Periodontal Terminology: Terms to Learn
From gingivitis to dental bone graft, here are six important gum-related terms to brush up on before your next check-up.
Periodontal translates to “around the teeth.” Periodontal disease refers to conditions related to the gums, the soft, fleshy tissue surrounding your teeth. Your gum health is critical not only for aesthetic reasons – swollen, red gums can affect the appearance of your smile – but also because your gums act as a barrier to bad bacteria in the mouth. Poor oral hygiene can cause harmful plaque to build up on tooth surfaces and infect the gums. If left untreated, advanced periodontal disease can lead to tooth loss and may have other serious medical consequences.
Gingivitis is an early, mild stage of gum disease. The most common signs and symptoms of gingivitis include redness, bleeding, and/or tenderness of the gums. The best way to prevent gingivitis is regular tooth brushing and flossing. Visiting your dentist at least once or twice a year for a routine cleaning and check-up will also help ensure any gingivitis is caught early on. Otherwise gingivitis has the potential to turn into periodontal disease, which can be harder to reverse.
You might know calculus by another name: tartar. Whether you call it calculus or tartar, it’s formed when dental plaque hardens on the teeth. The rough surface of calculus encourages even more plaque build-up which will eventually affect the gums and lead to gingivitis if it’s not treated early. Regular tooth cleanings (at least once or twice a year) or deep cleanings performed by a periodontist are recommended to keep plaque build-up to a minimum.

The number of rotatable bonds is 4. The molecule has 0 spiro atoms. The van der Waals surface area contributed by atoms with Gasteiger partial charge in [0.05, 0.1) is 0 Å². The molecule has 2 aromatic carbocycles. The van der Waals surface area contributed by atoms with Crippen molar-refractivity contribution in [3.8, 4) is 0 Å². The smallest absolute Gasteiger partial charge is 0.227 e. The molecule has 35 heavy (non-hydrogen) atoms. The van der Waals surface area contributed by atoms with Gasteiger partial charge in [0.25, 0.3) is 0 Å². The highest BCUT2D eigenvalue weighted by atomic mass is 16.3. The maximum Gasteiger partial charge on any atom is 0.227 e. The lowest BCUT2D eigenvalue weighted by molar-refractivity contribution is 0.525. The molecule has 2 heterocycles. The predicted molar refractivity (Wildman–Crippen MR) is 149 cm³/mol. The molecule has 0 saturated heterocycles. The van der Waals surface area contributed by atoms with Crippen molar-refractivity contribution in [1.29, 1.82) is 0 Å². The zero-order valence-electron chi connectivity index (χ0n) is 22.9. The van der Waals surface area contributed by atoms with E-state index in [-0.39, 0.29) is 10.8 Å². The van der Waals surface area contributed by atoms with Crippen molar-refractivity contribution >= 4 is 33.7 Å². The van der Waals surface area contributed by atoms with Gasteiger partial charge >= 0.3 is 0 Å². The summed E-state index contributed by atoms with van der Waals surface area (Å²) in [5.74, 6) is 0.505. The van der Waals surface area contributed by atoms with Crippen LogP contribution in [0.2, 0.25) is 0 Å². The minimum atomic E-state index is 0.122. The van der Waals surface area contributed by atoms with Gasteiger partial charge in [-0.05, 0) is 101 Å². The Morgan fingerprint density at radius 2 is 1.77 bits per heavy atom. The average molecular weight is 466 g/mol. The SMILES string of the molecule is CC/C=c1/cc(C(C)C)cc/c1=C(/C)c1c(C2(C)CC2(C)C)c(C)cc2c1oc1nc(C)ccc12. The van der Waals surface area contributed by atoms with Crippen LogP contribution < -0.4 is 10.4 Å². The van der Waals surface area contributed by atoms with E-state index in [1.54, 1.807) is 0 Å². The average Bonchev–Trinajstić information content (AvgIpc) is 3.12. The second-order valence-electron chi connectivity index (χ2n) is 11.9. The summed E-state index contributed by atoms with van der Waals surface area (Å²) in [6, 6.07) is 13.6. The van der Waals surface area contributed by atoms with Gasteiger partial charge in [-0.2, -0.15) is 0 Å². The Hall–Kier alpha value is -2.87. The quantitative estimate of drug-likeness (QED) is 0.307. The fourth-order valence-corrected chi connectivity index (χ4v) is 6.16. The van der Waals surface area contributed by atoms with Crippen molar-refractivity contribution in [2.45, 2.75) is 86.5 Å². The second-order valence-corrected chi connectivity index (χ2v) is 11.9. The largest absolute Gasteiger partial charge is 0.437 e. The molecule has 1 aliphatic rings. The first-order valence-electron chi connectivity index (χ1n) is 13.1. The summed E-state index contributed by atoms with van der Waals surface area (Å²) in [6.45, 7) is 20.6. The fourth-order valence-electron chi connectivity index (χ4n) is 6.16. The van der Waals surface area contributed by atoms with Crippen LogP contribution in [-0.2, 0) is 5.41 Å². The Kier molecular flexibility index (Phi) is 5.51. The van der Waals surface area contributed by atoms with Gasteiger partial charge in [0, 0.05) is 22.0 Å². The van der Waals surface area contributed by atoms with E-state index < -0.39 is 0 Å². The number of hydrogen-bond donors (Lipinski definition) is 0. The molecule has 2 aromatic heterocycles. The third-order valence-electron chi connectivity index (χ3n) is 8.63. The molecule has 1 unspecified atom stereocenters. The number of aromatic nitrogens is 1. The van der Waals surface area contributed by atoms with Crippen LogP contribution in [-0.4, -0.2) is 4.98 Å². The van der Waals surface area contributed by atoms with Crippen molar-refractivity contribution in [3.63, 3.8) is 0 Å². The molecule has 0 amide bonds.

As the American Academy of Periodontology puts it, “Your bone and gum tissue should fit snugly around your teeth like a turtleneck around your neck.” As harmful bacteria and plaque form on and around your teeth, a space forms. This periodontal pocket allows the infection to pass below the surface of your gums, reaching the bones that hold your teeth in place. Any visit to a periodontist (and, oftentimes, regular dentist visits) will include measurement of the depth of your periodontal pockets. Healthy pockets are between 1 and 3 millimeters. Anything more than 4mm is a sign of periodontal disease.
Dental Bone Graft
A dental bone graft is used when a patient has experienced deterioration of the jawbone. An atrophied, or degenerating, jawbone will affect the appearance of your face and smile, as well as your bite. If the periodontist or dentist thinks you are a candidate for a dental bone graft, the new bone may be obtained from a tissue bank, created out of synthetic bone material, or taken from the patient’s own body. It will then be used to rebuild the bone structure around your teeth.
If you have suffered from tooth loss, your periodontist can help you determine if dental implants are a good option for you. Dental implants act as a replacement for your tooth root. Once they’ve been placed, a natural-looking prosthetic tooth can be attached. This procedure allows people to enjoy eating, speaking, and smiling the way they did before losing their teeth.
Scaling and Root Planing
This procedure is often referred to as a deep cleaning and is a common periodontal practice. Scaling occurs when a periodontist removes plaque and tartar from the surface of the teeth and even down below the gum line. Root planing smooths the surface of the teeth roots, so that plaque is less able to stick to those areas and cause bacteria to build. Helpful in any stage of gum disease, scaling and root planing can actually resolve gingivitis.
If you are interested in learning more about these procedures, contact us today to schedule an appointment with one of our skilled periodontal specialists.